Wednesday, May 2, 2012 | 7:00 PM EDT - 8:00 PM EDT
Blind rights lawyer Chen Guangcheng, evading numerous armed guards and many check points, escaped from his home in Linyi County, Shandong, last week and made his way to Beijing. After a few days in hiding with friends, he sought assistance from American diplomats. This dramatic turn of events comes just before the Strategic and Economic Dialogue (S&ED) begins on Thursday, May 3, and follows the visit to the U.S. Consulate in Chengdu by former Chongqing police chief Wang Lijun. These events add further complexity to Sino-American relations, especially in a year of leadership transitions in both countries.
On Wednesday, May 2, National Committee board members Jerome A. Cohen and David M. Lampton discussed Chen’s situation and its implications for U.S. policy toward China. The discussion and subsequent Q & A session were moderated from New York by National Committee president Stephen Orlins.
A pioneer in the field and America’s leading scholar of Chinese law, Jerry Cohen is a professor at the NYU School of Law and a personal friend of Mr. Chen’s. He began studying China’s legal system in the early 1960s and from 1964 to 1979 introduced the teaching of Asian law into the curriculum of Harvard Law School, where he served as Jeremiah Smith Professor, associate dean and director of East Asian legal studies. Professor Cohen served for several years as C.V. Starr senior fellow and director of Asia Studies at the Council on Foreign Relations, where he currently is an adjunct senior fellow. He retired from the partnership of Paul, Weiss, Rifkind, Wharton & Garrison LLP at the end of 2000, after twenty years of law practice focused on China.
Professor Cohen has published several books on Chinese law, including The Criminal Process in the People’s Republic of China, 1949-63 (Harvard University Press, 1968), People’s China and International Law (Princeton University Press, 1974) and Contract Laws of the People’s Republic of China. In addition, he has published hundreds of scholarly articles on various topics, and a regular series of opinion pieces for various newspapers. He continues his research and writing on Asian law, focusing on legal institutions, criminal justice reform, dispute resolution, human rights and the role of international law.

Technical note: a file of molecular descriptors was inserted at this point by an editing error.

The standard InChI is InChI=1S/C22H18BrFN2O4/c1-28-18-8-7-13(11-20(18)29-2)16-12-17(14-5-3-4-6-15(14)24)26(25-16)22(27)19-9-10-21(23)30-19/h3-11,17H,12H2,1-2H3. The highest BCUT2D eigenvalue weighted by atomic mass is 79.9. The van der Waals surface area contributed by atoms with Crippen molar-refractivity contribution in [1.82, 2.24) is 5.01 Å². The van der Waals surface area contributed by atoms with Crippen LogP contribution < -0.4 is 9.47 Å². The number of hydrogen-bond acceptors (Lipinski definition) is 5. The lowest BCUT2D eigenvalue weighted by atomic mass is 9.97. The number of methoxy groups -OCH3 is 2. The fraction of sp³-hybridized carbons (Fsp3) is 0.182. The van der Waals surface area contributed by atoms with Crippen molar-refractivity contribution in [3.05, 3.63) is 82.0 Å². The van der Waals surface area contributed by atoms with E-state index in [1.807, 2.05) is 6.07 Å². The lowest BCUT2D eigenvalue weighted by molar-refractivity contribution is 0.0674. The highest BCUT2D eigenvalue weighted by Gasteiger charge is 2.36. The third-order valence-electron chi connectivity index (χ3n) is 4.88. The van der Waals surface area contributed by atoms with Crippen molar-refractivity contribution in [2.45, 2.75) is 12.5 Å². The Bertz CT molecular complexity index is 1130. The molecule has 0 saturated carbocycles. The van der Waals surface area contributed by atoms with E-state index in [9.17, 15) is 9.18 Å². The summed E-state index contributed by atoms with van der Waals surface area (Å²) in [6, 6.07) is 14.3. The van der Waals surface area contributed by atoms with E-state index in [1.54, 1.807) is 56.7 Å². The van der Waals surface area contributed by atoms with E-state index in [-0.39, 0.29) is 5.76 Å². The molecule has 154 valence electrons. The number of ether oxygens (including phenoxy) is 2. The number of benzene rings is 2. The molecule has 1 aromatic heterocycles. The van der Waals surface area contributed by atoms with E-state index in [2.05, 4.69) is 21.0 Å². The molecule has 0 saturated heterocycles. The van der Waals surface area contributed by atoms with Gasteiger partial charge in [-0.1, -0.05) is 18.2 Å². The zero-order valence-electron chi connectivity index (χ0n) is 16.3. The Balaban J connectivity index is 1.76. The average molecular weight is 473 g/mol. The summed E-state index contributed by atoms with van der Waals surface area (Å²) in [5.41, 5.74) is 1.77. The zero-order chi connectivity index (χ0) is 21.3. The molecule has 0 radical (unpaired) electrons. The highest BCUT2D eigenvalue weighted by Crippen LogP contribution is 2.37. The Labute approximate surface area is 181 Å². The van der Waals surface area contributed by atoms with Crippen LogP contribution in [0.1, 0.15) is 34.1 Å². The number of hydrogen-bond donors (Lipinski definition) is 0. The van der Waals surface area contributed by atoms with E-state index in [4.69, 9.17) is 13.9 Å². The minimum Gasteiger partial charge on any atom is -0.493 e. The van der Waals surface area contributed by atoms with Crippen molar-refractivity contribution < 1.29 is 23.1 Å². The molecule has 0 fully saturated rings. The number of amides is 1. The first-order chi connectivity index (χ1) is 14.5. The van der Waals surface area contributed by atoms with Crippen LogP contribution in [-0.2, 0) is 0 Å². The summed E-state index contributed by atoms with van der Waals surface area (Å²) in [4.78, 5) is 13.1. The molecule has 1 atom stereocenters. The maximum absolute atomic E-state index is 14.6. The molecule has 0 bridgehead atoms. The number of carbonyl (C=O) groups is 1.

David M. Lampton
David M. Lampton, Dean of Faculty and George and Sadie Hyman Professor at China Studies and Director of the China Studies Program at the Paul H. Nitze School of Advanced International Studies, Johns Hopkins University, conducts research on Chinese domestic and foreign policy. He is a former president of the National Committee and is also past director of China Policy Studies at the American Enterprise Institute and The Nixon Center, and former associate professor of political science at Ohio State University.
He, too, writes prolifically: his books include The Three Faces of Chinese Power: Might, Money and Minds (2008); Same Bed, Different Dreams: Managing U.S.-China Relations, 1989-2000 (2001); The Making of Chinese Foreign and Security Policy in the Era of Reform, editor (2001); Bureaucracy, Politics and Decision-Making in Post-Mao China, co-editor (1992); China’s Global Presence, co-editor (1988); Policy Implementation in Post-Mao China, editor (1987); A Relationship Restored, co-author (1986); Paths to Power: Elite Mobility in Contemporary China (1986; reprinted in 1989); and The Politics of Medicine in China (1977). He has also written numerous journal articles.